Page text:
The Student News Site of Tarrant County College

The Collegian

The Student News Site of Tarrant County College

The Collegian

The Student News Site of Tarrant County College

The Collegian

TR Campus sees higher enrollment from new facility

TR Campus sees higher enrollment from new facility

By Joshua Knopp/managing editor

TCC’s enrollment continued to climb this fall to 50,062 students at the census date (the 12th class day), breaking last year’s record of 49,108 by almost 1,000.

The majority of the growth is on TR Campus, whose attendance leapt from 5,460 to 7,229, a 32.4 percent increase. SE and NW campuses each experienced 1.7 and 1.8 percent growth while NE and South attendance actually decreased by 2.4 and 3.2 percent, the first time either campus has had declining attendance since 2007 when the district as a whole lost students. These numbers are not complete as the October eight-week courses have yet to start.

TR president Tahita Fulkerson was happy with the rise in attendance on her campus.

Screen Shot 2013-05-01 at 10.55.12 AM“We are pleased that so many of our students are choosing to take some or all of their classes on TR Campus,” she said. “Much of the spike reflects the awareness of people in the community that TCC is the best educational bargain in town.”

Fulkerson also acknowledged the nursing and allied health programs, which moved to the newly opened East Campus, and the attention they created.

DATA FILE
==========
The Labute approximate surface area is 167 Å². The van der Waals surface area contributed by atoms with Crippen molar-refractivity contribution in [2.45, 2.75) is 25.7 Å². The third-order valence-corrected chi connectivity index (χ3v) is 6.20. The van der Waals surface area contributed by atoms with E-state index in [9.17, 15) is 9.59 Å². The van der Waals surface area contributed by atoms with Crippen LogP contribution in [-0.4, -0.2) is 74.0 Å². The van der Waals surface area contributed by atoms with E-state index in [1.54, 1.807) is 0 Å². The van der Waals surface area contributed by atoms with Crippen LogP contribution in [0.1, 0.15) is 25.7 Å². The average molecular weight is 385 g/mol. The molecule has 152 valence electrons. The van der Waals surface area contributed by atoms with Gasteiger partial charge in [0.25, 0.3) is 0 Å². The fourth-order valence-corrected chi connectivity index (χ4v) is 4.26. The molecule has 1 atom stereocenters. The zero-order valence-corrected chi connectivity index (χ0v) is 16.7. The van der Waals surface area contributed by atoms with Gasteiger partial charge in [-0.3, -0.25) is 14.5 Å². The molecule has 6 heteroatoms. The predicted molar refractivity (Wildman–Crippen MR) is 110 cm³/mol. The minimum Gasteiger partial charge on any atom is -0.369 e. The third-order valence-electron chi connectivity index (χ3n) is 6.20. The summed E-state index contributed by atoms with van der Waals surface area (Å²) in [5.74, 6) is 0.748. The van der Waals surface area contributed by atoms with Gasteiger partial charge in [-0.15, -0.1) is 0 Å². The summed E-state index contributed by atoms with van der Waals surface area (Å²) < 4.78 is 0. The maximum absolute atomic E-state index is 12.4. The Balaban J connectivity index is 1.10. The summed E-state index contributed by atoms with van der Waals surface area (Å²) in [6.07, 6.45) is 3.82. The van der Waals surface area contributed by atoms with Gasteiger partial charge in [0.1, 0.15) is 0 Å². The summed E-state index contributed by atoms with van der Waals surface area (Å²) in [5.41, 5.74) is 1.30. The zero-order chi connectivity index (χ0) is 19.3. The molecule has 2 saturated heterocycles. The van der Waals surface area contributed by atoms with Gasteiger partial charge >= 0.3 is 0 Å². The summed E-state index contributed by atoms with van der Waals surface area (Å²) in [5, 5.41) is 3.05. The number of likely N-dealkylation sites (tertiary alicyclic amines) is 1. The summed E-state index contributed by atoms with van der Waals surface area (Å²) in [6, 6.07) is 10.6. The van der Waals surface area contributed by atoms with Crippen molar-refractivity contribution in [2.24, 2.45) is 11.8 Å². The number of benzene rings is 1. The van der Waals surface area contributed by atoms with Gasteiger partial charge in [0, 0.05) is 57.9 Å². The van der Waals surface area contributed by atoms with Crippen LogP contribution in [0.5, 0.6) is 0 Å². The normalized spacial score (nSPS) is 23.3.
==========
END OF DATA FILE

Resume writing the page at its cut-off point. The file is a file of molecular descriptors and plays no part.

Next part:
“The publicity from that relocation might have put the downtown campus more in the spotlight,” she said.

Interim dean of nursing Deann Mitchell, who migrated with the program from South Campus, said the transplant doesn’t account for all of the growth. While NE and South lost about 400 students each, TR gained almost 1,800.

“We have 500 enrolled in nursing at a given time,” she said. “We’re only a small portion of that.”

Gary Smith, interim vice president of academic affairs on NE Campus, thinks multiple factors led to the decline on his campus.

“A lot of our core classes filled up,” Smith said. “It appears that even though enrollment is down, classes are filling up, so we may have to look at it on a course-by-course basis.”

The anatomy and physiology courses, for instance, both experienced a large decrease across the district, including on TR. These programs, which are prerequisites for the nursing and allied health programs, had intermediate algebra added as their own prerequisite, which Smith says led to the decline.

“I don’t think people are going to bypass their home campus to do prerequisites,” he said.

 

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